What is E. coli and where does it come from?
E. coli is a type of fecal coliform bacteria commonly found in the intestines of animals and humans. E. coli is short for Escherichia coli. The presence of E. coli in water is a strong indication of recent sewage or animal waste contamination. During rainfalls, snow melts, or other types of precipitation, E. coli may be washed into creeks, rivers, streams, lakes, or ground water. When these waters are used as sources of drinking water and the water is not treated or inadequately treated, E. coli may end up in drinking water. See more information on E. coli below.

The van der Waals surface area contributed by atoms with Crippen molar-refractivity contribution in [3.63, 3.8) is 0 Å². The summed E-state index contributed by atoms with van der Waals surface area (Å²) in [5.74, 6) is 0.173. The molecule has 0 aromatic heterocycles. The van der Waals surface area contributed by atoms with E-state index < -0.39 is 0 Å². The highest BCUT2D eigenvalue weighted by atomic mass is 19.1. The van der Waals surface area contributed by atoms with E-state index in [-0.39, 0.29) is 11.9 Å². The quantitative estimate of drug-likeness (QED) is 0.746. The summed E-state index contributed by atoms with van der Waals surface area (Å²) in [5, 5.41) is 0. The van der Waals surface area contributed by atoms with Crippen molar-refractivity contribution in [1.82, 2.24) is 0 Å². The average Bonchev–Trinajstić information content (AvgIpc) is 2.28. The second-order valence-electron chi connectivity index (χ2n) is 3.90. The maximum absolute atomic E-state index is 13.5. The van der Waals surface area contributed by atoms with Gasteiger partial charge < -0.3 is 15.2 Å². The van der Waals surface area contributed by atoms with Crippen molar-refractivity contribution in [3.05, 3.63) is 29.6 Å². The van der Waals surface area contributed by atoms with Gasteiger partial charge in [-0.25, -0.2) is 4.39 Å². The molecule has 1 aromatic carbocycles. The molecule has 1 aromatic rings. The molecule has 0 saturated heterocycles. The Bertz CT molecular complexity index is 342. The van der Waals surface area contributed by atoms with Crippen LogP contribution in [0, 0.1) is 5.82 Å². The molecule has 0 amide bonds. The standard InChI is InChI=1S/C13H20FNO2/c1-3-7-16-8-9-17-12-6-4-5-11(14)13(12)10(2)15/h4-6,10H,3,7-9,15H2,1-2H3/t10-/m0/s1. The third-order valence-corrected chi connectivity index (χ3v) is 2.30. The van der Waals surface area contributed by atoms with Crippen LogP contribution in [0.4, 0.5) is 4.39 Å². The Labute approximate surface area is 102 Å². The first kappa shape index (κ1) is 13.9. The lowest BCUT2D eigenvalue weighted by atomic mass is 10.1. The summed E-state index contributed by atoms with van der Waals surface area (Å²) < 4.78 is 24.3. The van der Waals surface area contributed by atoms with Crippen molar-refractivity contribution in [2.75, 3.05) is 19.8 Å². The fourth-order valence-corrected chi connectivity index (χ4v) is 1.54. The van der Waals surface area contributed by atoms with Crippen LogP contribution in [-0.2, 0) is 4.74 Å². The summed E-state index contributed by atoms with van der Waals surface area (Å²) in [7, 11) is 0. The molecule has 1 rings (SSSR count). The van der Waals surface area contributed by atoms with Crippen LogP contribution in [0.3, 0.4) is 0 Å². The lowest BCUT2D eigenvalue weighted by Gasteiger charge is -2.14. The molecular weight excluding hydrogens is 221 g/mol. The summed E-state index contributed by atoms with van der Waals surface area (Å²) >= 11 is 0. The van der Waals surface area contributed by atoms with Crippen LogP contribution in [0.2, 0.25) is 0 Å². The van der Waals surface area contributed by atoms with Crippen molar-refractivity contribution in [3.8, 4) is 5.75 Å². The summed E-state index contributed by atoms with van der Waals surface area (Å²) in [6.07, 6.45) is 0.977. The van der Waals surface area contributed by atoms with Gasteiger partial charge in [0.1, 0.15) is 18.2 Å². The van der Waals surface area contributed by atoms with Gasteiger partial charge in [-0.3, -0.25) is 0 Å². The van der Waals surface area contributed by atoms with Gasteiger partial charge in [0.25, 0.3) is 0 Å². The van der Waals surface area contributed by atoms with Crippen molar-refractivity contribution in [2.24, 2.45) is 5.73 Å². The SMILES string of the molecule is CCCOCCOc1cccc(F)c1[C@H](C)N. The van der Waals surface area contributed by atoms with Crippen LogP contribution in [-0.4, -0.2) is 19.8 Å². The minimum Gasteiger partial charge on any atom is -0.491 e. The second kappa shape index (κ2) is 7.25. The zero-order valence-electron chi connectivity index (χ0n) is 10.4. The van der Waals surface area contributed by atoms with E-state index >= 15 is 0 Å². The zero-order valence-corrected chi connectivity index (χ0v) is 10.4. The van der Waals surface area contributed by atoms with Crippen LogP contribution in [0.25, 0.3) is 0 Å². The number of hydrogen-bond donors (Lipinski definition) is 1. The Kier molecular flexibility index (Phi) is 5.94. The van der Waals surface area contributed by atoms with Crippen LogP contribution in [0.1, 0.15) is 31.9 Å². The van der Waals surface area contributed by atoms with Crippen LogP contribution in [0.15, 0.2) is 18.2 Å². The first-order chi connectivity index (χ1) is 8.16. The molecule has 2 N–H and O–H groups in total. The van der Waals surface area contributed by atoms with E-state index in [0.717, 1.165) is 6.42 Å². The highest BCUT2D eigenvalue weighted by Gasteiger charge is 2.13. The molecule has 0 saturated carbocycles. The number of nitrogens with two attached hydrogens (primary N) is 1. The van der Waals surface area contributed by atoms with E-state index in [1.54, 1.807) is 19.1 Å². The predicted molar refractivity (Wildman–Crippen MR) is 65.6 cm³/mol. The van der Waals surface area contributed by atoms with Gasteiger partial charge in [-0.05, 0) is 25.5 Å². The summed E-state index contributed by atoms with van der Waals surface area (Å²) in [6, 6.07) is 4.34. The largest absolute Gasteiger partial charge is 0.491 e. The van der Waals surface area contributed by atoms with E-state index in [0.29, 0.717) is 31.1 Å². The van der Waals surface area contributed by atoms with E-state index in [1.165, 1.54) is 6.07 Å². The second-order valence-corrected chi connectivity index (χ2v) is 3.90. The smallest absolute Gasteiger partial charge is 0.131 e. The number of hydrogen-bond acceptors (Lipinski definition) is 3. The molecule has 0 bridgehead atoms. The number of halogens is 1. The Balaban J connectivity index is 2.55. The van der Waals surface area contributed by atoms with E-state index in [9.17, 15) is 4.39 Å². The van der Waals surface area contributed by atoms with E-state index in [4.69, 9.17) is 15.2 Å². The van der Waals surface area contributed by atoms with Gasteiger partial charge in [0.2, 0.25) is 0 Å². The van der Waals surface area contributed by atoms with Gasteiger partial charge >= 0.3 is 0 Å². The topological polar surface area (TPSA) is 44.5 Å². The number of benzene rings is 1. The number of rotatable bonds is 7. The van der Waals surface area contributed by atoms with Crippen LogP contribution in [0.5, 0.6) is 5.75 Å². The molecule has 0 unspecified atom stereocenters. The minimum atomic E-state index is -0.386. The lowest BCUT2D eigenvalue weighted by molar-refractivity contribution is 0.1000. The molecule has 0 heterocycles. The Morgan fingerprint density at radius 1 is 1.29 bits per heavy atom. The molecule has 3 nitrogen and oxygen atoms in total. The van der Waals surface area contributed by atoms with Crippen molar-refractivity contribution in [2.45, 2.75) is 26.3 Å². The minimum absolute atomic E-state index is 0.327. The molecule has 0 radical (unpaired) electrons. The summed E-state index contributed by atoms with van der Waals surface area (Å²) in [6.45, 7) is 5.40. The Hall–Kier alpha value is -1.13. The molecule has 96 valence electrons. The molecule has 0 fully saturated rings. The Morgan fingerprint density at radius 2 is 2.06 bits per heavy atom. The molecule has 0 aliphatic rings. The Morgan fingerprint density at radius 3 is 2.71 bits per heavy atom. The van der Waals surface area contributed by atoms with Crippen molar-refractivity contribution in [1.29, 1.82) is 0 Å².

What are the health effects of E. coli?
Although most strains of e.coli are harmless and live in the intestines of healthy humans and animals, there is a strain that produces a powerful toxin and can cause severe illness. Infection often causes severe bloody diarrhea and abdominal cramps. Children under the age of five, the elderly, and people whose health is immunocompromised (i.e., people who have long-term illnesses such as cancer or AIDS) are at greater risk of severe illness.
Water can be treated using ultra-violet light
to kill or inactivate E. coli.